A couple of days ago, I wrote about Apple and the need for an industrial policy. Coincidentally, I stumbled across this Time article by Fareed Zakaria about industrial policy in which he concludes (boldface mine):
In theory, I am deeply skeptical of government industrial policy. Government doesn’t know how to pick winners and losers, it will make mistakes, and the process will get politicized. All this is true. And yet when I look at China and South Korea and also Germany and Japan, I see governments playing a crucial role. They do make mistakes— their versions of Solyndra— but they seem to view them the way venture capitalists would. Their role is to seed many companies, only a few of which will succeed. Once these companies are identified, government helps them compete against big U.S. multi nationals. There used to be a joke about Marxist economists who would say of a deviation from pure communist economics: “It might work in practice, comrade, but it doesn’t work in theory.” That’s what industrial policy looks like these days. The theory doesn’t make sense, but it’s hard to argue with the result.
Zakaria makes a fundamental flaw: he assumes that private investors and corporations typically make intelligent decisions. They often don’t. Even Steve Jobs, who did some amazing things, let loose with some real stinkers (remember the Newton?). The recent self-inflicted Netflix kerfuffle? Does anyone think any cable company could survive but for de facto (and de jure) monopolies?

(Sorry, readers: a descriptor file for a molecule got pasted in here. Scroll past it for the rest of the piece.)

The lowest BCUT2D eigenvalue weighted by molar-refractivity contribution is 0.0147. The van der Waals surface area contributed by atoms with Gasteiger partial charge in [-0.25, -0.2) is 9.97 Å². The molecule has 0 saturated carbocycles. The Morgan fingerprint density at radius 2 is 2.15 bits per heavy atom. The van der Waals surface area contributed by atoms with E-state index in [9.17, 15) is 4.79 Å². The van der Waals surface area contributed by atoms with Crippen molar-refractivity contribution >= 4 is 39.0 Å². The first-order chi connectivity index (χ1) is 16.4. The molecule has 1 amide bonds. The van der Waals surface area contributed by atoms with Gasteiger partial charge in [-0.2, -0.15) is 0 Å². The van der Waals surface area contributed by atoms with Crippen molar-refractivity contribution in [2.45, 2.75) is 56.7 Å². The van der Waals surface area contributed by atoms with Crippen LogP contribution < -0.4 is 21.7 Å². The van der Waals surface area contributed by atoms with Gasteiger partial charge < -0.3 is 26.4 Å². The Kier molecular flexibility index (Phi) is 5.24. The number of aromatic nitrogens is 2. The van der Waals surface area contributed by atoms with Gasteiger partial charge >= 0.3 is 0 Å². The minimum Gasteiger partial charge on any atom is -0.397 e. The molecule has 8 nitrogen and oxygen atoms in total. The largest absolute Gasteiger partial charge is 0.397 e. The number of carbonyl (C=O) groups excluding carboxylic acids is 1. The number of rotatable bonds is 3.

And, of course, there’s the housing bubble which is the single most ludicrous misallocation of resources in most readers’ lifetimes (and before you bring in Fannie and Freddie, they were late to the party–this was private investors). Many businesses and investors make a lot of mistakes. It comes with the territory. The reasons for their mistakes might be different: less cronyism, and more unwarranted risk-taking, especially when bubbles are forming, in the case of private investors. Why would we think the private sector is any better at “picking winners and losers?” Put simply, very few bets, private or government-backed, pan out–if it were easy most people would be doing this.
The second assumption is that Asian governments are protecting companies. While that is definitely part of the calculus, the other goal these governments are trying to achieve is low unemployment. So once a business takes off, any government that cares about unemployment should try to assist it (and, by the way, that historically worked well for the U.S. too).
That’s really the difference between the U.S. and the Asian governments industrial policies: both help corporations, but, unlike the U.S., the Asian governments are also concerned with unemployment. After all, consider the U.S. tax code which rewards corporations for moving jobs out of the U.S. Between the tax code, defense contracts, and ‘privatization’, there is lots of assistance for U.S. corporations. Unfortunately, it is often at the expense of the U.S. worker (and the environment. And the public sphere).
So what Zakaria is talking about isn’t a ‘theory’, it’s an ideology. At least recent events have made him consider its validity.